New Mexico May 03, 2017
9 Trails In New Mexico That Will Lead You Straight To Ancient Petroglyphs
When we think of hiking, we often focus on escaping into nature. Although many of these paths offer panoramic views, they are primarily fascinating because they lead to petroglyphs. Walk back in time and study rock art, to discover how people from the past viewed our world.
1. Rinconada Canyon, Petroglyph National Monument, Albuquerque
Petroglyph National Monument contains one of biggest petroglyph collections in North America. It is divided into sections and Rinconada Canyon is a rewarding hike because it allows you to see 300 pieces of rock art along a 2.2-mile trail. In terms of difficulty, this is an easy to moderate walk. The trailhead is at Unser Boulevard NW and St. Joseph Avenue in Albuquerque.
2. Piedras Marcadas Canyon, Petroglyph National Monument
This is one of the few petroglyph hikes were leashed pets are permitted. You - and Fido - can admire 400 petroglyphs along this easy to moderate 1.5 mile hike (round trip). The trailhead is located off Golf Course Road at Jill Patricia Street, in Albuquerque.
3. Boca Negra, Petroglyph National Monument
There are three short trails in this section of the monument. Your best bet is to do them all but, if you just pick one, make it the Mesa Point Trail. Scramble up a switchback route, to the top of a petroglyph-packed hill. Admire the rock art along the way and the views from the top. This trail can get pretty busy at times, so it’s not the ideal destination if you’re seeking solitude. Address: 6001 Unser Boulevard NW, Albuquerque.
4. Three Rivers Petroglyph Site, Tularosa
There are 21,000 petroglyphs scattered throughout this valley and no, that’s not a typo! The site contains two short trails (totaling about a mile combined) that lead to an incredibly diverse array of rock art created by the Jornada Mogollon. These petroglyphs are located at 455 Three Rivers Road in Tularosa.
5. Una Vida, Chaco Culture National Historical Park, Nageezi
The ruins at Una Vida are some of the oldest at Chaco and viewing them involves a roughly one-mile, round trip hike. Once at your destination, clamber a little further to see a petroglyph panel. The trailhead is located close to the visitor center.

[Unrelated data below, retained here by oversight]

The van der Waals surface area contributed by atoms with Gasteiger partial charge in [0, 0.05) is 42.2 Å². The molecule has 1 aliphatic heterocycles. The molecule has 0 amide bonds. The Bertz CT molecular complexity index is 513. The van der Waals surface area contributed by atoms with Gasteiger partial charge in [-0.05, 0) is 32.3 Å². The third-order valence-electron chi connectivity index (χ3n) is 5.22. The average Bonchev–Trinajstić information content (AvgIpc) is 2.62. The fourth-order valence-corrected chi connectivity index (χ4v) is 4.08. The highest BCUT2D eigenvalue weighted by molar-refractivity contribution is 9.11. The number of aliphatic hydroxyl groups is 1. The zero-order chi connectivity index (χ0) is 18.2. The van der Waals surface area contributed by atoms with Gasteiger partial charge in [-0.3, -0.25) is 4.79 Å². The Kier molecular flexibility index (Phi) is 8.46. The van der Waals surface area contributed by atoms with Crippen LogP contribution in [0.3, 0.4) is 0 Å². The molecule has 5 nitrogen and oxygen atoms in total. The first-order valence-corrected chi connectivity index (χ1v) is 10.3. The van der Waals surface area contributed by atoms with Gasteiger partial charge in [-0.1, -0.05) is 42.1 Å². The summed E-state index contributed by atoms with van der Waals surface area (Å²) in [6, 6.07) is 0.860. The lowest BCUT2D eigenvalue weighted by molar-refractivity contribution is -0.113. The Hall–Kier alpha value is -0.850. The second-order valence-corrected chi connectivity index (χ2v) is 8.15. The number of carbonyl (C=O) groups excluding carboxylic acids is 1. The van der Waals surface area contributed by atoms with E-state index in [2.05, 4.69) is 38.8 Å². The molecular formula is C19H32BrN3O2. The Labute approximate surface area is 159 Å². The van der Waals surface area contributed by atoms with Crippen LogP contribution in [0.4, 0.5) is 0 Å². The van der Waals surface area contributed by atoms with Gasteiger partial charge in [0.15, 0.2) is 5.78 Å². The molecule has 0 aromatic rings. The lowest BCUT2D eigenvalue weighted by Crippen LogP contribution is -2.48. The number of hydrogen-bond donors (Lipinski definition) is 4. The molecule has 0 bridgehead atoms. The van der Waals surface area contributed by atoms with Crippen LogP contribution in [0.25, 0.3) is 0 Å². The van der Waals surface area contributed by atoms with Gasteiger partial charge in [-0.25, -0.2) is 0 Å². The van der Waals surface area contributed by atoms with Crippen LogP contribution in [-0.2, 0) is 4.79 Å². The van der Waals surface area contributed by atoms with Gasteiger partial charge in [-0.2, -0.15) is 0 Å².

6. Petroglyph Trail, Chaco Culture National Historical Park, Nageezi
Most people who visit Chaco, explore both Pueblo Bonito and Chetro Ketl. A 0.25-mile long Petroglyph Trail connects the two places and, although that doesn’t involve much exertion, you’ll get plenty of exercise at both locations.
For directions to Chaco.
7. Main Loop Trail, Bandelier National Monument, near White Rock
This 1.2-mile trail is a must if you’re going to Bandelier because it hits the highlights of the monument. It also takes you to the Long House, which has hundreds of petroglyphs.
For more info.
8. Tsankawi, Bandelier National Monument, near White Rock
Tsankawi is separate from the main part of Bandelier but it’s worth the effort to find it. Hike 1.5-miles round trip and discover petroglyphs, along with kivas, and the remains of a village. Be prepared to climb ladders on this trail.
For more directions.
9. La Cieneguilla, Santa Fe
Few know that there’s a petroglyph hike near the Santa Fe Airport. While the trail starts off gently, reaching the rock art requires a climb up a fairly steep slope. The petroglyph – and mountain – views from the top make this worthwhile. This hike is roughly 1.3 miles each way, but you arrive at the first petroglyphs before that so you can shorten the journey if necessary. The trailhead is on Airport Road in Santa Fe – keep going until you think you’ve missed it, then drive a little more!
Many of these hikes lack shade, so bring a hat and water, and slather on that sunscreen. Petroglyph trails tend to be rocky and may involve a little climbing, so wear decent hiking shoes. For good measure, bring a pair of binoculars so you can get a good look at the less accessible rock art. (It shouldn’t have to be said, but please do not deface the artwork.)
Which petroglyph trail do you want to explore most?
You may also be interested in these
New Mexico hikes that lead to ancient ruins or in Inscription Rock – a spot that travelers have graffitied for centuries!